DRA opposes expanding eligibility for CASF grants and loans. They don’t like the idea of lowering the bar that applicants have to clear, “especially since such entities likely have no demonstrated expertise in telecommunications or in building broadband facilities.”

After reading everyone else’s opening comments, they were unimpressed with the focus on general benefits rather than concrete projects, noting “the overall lack of specificity underscores DRA’s cautions about opening up CASF eligibility and concern over these entities’ lack of technical expertise to implement broadband projects.”

It’s a good point, if unfairly broad. CASF exists to fund bad broadband business cases. Paying down the capital cost is only half the battle. It takes skill, creativity and experience just to cover operating costs in problematic areas. Good intentions and positive community vibes are not enough.

Many independent ISPs have that kind of managerial horsepower. The expansion of DSL and cable modem service coupled with the natural advantages of scale the big boys bring to the table have put many out of business. But the survivors are the smart and nimble ones.

It also makes sense to look to publicly owned utilities – municipal electric systems and water districts are two examples – for expertise and resources. With secure finances, existing customers, back office systems, skilled technicians, equipment and right of ways, bona fide publicly owned utilities have the kind of assets that can make a difficult business case achievable.

DRA’s closing advice is to recommend “added oversight and safeguards to help guard against fraud, waste, and abuse of ratepayer funds” if the Commission expands CASF eligibility. TURN has some ideas for accomplishing that. More tomorrow.

Verizon says chill out, only a million California homes have crap Internet


One million homes.

AT&T, Verizon and a posse of community broadband advocates joined the debate over eligibility requirements for California Advanced Services Fund (CASF) grants and loans. The advocacy folks want fewer or no restrictions on who can apply for broadband infrastructure construction subsidies. The telcos like the current rules which limit the money to, well, telcos.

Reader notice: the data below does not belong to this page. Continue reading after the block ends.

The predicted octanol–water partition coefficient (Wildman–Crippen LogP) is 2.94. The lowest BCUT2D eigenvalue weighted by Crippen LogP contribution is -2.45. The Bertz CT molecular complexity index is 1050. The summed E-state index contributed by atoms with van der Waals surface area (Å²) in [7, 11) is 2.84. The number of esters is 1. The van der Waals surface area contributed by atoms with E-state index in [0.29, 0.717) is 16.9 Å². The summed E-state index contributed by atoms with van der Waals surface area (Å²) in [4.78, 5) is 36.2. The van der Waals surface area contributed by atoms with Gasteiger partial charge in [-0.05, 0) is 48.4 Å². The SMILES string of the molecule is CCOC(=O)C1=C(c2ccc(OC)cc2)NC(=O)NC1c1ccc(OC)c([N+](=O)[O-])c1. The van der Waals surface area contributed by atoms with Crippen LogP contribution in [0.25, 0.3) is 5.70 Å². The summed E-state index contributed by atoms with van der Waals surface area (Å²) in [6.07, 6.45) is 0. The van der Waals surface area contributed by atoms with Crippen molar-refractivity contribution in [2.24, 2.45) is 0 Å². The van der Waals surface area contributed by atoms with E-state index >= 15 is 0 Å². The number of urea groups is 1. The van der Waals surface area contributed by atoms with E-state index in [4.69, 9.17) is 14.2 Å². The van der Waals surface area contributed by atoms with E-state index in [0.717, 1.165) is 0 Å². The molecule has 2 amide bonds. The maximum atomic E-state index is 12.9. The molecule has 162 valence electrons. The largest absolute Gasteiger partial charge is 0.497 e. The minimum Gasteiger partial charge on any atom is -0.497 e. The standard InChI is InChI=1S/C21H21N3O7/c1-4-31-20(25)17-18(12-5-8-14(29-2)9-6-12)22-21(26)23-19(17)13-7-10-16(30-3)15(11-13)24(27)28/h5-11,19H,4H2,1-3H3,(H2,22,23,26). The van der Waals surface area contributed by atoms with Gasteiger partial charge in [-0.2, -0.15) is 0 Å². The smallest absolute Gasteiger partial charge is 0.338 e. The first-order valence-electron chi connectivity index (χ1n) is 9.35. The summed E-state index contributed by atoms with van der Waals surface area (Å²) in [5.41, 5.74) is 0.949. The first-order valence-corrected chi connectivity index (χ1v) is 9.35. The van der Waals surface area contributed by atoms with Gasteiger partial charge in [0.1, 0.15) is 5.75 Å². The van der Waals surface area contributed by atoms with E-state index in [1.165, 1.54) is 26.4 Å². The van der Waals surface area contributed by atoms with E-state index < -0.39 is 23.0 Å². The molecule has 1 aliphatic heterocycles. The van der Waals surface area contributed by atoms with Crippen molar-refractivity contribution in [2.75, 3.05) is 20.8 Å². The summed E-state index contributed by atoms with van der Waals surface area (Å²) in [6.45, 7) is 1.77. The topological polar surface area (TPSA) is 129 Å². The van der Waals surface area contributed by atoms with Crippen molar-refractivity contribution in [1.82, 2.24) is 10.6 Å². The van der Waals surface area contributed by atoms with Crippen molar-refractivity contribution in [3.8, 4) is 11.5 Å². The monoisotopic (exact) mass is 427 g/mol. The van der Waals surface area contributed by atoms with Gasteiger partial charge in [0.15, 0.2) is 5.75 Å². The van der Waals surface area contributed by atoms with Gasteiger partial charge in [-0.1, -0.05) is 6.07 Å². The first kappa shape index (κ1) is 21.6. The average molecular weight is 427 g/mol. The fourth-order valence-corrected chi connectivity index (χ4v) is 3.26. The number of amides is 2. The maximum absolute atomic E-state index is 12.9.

Like the cable lobby, the big telcos are most offended by the idea that the California Public Utilities Commission (CPUC) might give money to competing providers in underserved areas, where broadband service doesn’t meet the minimum standard of 6 Mbps down and 1.5 Mbps up. In particular, Verizon doesn’t understand what all the fuss is about…

Underserved areas have 1,099,883 households, but only 62,887 of these households do not have broadband available under the 3/1mbps standard.

The 3 Mbps down and 1 Mbps up benchmark Verizon awkwardly cites was declared inadequate by the Commission back in February when it relaunched the CASF program.

AT&T (seconded by Verizon) hyperventilated about the danger local governments pose to honest competition…

Local governments administer rights-of-way in their jurisdiction. If they also are building broadband networks with CASF funds, the potential to discriminate against another provider exists and must be prevented as a condition of receiving funds.

As The Utility Reform Network (TURN) pointed out in its reply to similar comments by the cable lobby

This concern is overblown given that such actions by a governmental entity would be patently illegal. It is significant that CCTA provides no case citations or other evidence to prove its assertion.

Hey, if you can’t trust Comcast, AT&T and Verizon to safeguard the free market, who can you trust?

Two out-of-state organizations – the Rural Broadband Policy Group and the Institute for Local Self-Reliance – joined the California Broadband Policy Network in adding their enthusiasm for open access grant money to the discussion. The national wireless ISP association, WISPA, prepared draft comments, but I haven’t seen any indication yet that those were actually filed.

In addition to TURN, returning commenters included Access Humboldt (in favor of eligibility expansion), a group of small, rural telephone companies, and the CPUC’s own Division of Ratepayer Advocates (both against). Including Tellus Venture Associates, there’s a total of ten reply filings and one draft, although it’s likely that one or more won’t make it into the official record because of various technicalities.

All the first round comments, including the ones that won’t go into the official record, and yesterday’s replies, including WISPA’s draft, can be downloaded here.

Congresswoman Eschoo pushes for more broadband spectrum

Silicon Valley congresswoman Ann Eschoo wants to shake up the way that Washington manages and assigns spectrum. The goal is to free up a total of 500 MHz for wireless communications purposes. Much of that would come from turning over frequencies held by government agencies to public use. But some of it would come, willingly or not, from the private sector.

 

“We have to make freeing up spectrum a top priority,” she said at Joint Venture Silicon Valley's second annual wireless symposium, held on 2 November 2012 at Marvell Semiconductor Inc. headquarters in Santa Clara. “So many companies and broadcasters think it belongs to them. We know that the airways belong to the American people.”